As each intern rotated among the operational divisions, feedback was solicited from staff. At the end of each 3-month rotation, division supervisors compared notes and impressions of the intern’s strengths and weaknesses.

The intern program has been successful in filling entry-level (utility technician I) positions. We have hired a total of seven interns since December 2006. One resigned, one left to attend college, and five were hired as regular, full-time utility technicians (Level I) within their first year as interns.

The next step of the recruitment and retention process is to develop the skills of the new hires and provide them opportunities for advancement. Informal discussions with staff revealed that the inability to advance was a significant factor in decisions to move to another utility.

In 2007, the city developed and implemented a criteria-based promotion program. This program established what skills an employee must master to be promoted. When an employee demonstrates proficiency and acquires the required certifications and licenses, he or she is promoted from utility technician I to utility technician II.

The intern program is not the solution to recruitment of advanced operations positions, but it has enabled us to fill entry-level positions with individuals who are trainable and possess the attitude to succeed in our culture. Eighty-six percent of the interns have been successful.

We are now developing a mentoring program designed by staff and aimed at providing the tools for staff to prepare for promotional opportunities to the utility technician II, senior utility technician, and division supervisor positions. For example, a utility technician II or senior utility technician will sit in on design and constructability reviews to observe what occurs in such forums. The supervisor will have the opportunity to shadow the deputy director and sit in on policy discussions or meetings with other department directors. We believe that this proactive approach to staff development will provide job enrichment, boost internal advancement opportunities, and enhance our ability to retain staff we have invested in.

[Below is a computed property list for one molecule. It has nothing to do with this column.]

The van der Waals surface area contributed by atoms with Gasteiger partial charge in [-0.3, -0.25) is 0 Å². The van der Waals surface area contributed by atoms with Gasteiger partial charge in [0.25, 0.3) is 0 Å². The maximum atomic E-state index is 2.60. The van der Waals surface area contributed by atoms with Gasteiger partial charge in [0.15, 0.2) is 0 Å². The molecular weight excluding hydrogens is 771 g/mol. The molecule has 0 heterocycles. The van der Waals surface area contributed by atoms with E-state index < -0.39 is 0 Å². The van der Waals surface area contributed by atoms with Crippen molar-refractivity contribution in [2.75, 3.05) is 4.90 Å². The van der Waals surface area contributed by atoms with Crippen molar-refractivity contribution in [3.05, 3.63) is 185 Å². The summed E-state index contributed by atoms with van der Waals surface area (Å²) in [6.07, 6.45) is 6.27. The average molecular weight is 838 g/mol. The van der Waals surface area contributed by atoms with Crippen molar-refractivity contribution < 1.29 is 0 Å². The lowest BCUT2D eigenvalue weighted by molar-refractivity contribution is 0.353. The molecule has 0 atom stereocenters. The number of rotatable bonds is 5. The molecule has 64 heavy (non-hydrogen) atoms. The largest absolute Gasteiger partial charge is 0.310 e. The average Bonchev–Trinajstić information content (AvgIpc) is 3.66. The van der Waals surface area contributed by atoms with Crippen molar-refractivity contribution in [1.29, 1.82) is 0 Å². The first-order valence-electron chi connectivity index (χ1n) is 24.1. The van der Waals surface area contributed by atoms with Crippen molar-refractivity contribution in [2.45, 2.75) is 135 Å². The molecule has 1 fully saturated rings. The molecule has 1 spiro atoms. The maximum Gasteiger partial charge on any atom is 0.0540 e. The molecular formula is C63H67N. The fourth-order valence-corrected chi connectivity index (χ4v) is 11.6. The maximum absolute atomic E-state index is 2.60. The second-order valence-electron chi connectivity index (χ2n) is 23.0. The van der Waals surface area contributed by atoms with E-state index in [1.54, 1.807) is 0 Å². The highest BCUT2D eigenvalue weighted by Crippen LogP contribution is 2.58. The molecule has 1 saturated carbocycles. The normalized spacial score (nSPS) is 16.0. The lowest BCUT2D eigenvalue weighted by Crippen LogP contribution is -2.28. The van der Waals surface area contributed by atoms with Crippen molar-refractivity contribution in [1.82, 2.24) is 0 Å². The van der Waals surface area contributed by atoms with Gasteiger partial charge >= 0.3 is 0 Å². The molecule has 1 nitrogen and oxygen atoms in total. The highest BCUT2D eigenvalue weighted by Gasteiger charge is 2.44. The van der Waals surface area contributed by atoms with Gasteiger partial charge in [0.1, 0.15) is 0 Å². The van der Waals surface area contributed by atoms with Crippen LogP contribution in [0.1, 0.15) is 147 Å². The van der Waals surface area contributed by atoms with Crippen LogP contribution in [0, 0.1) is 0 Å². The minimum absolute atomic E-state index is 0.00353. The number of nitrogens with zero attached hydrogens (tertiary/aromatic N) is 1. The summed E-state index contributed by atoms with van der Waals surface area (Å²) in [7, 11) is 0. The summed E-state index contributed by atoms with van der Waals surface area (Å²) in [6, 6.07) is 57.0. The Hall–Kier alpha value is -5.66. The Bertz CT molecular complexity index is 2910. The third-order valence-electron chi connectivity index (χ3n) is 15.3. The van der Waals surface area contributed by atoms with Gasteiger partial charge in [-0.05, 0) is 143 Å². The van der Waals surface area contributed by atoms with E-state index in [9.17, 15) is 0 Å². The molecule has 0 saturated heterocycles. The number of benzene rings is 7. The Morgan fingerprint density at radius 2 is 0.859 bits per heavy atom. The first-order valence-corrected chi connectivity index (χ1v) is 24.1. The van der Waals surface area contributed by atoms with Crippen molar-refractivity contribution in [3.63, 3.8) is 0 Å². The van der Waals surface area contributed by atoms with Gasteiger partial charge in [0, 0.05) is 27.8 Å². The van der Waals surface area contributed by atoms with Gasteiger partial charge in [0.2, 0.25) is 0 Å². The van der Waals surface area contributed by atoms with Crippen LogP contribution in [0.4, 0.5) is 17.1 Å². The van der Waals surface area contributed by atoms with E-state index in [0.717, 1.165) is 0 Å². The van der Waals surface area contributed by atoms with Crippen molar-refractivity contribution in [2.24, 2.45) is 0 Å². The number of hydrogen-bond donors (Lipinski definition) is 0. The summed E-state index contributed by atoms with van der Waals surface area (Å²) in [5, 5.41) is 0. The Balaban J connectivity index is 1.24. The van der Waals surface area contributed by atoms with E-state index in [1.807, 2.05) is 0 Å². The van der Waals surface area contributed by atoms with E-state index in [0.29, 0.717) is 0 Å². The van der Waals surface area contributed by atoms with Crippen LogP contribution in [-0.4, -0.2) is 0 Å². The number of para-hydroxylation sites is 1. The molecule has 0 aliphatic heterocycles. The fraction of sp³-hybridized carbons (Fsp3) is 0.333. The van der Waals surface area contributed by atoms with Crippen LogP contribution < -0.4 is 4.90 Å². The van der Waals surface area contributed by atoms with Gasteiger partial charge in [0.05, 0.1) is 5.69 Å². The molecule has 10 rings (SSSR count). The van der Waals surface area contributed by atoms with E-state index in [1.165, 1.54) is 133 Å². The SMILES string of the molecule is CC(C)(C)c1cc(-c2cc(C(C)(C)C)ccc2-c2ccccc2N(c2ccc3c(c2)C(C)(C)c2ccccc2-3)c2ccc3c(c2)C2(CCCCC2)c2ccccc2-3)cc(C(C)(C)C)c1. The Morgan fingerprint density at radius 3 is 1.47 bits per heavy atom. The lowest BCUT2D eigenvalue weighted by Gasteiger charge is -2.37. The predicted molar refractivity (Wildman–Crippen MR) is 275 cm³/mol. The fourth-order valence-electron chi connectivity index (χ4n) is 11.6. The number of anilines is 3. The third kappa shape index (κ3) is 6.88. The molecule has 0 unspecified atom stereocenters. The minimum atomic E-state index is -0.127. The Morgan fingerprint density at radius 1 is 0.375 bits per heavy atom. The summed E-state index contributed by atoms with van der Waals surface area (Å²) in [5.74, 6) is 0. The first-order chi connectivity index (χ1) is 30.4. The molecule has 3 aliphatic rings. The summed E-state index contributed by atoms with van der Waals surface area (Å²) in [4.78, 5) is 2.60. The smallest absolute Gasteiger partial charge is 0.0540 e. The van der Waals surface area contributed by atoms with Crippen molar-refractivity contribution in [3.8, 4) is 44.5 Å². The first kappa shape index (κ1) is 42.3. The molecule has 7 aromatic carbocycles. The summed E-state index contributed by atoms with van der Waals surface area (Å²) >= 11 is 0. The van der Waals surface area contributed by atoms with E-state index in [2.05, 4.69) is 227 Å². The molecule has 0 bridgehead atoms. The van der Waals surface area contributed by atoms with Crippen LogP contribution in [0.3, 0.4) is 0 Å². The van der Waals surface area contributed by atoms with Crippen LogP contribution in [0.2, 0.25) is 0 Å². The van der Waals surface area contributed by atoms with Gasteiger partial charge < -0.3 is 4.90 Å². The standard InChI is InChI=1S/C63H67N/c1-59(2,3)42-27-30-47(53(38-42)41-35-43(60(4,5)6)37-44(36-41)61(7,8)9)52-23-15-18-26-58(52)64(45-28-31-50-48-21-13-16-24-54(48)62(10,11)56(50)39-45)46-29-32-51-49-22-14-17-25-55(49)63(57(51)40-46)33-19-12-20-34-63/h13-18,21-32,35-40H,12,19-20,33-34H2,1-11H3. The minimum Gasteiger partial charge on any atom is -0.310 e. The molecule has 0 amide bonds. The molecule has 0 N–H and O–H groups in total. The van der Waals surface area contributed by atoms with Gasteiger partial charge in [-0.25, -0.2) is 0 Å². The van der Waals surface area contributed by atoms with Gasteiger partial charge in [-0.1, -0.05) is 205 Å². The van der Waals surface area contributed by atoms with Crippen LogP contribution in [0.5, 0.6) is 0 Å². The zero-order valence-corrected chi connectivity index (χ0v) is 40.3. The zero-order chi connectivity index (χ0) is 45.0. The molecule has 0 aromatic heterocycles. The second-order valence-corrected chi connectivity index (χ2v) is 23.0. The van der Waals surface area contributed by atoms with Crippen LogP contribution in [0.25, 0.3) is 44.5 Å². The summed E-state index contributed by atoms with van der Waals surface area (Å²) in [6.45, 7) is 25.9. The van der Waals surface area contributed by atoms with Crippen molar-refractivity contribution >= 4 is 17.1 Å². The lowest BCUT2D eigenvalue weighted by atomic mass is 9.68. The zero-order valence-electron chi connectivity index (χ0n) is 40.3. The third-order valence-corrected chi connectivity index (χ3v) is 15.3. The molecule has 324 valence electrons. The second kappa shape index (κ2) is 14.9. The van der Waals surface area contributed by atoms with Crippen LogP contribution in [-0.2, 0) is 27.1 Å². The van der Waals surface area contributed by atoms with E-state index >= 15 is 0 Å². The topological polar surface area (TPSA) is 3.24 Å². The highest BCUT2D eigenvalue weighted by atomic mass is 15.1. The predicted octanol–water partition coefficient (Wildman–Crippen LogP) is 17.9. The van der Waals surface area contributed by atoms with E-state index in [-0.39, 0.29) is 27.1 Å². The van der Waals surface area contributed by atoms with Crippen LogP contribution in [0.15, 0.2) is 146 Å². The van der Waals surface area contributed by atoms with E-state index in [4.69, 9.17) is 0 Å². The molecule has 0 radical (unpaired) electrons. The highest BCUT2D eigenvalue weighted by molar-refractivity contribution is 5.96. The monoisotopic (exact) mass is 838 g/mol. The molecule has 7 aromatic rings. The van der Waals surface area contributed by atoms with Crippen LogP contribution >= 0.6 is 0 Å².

Charles McDowell is deputy director of water resources for the City of Goodyear, Ariz.

Charles McDowell is deputy director of water resources for the City of Goodyear, Ariz.

Intern Program Basics The intern program implemented in 2006 by the City of Goodyear, Ariz., was based on the following criteria: • A high school diploma or equivalent was required. • No water or wastewater certifications were required. • No water or wastewater experience was required. • Salaries would be 5% below the starting hourly wage for an entry-level utility technician I. • The position would be full time (40 hours per week) but offer no benefits or overtime. • Each intern would rotate through wastewater collections and treatment and water production and distribution every 3 months. Intern Program Basics The intern program implemented in 2006 by the City of Goodyear, Ariz., was based on the following criteria: • A high school diploma or equivalent was required. • No water or wastewater certifications were required. • No water or wastewater experience was required. • Salaries would be 5% below the starting hourly wage for an entry-level utility technician I. • The position would be full time (40 hours per week) but offer no benefits or overtime. • Each intern would rotate through wastewater collections and treatment and water production and distribution every 3 months. Intern Program Basics The intern program implemented in 2006 by the City of Goodyear, Ariz., was based on the following criteria: • A high school diploma or equivalent was required. • No water or wastewater certifications were required. • No water or wastewater experience was required. • Salaries would be 5% below the starting hourly wage for an entry-level utility technician I. • The position would be full time (40 hours per week) but offer no benefits or overtime. • Each intern would rotate through wastewater collections and treatment and water production and distribution every 3 months.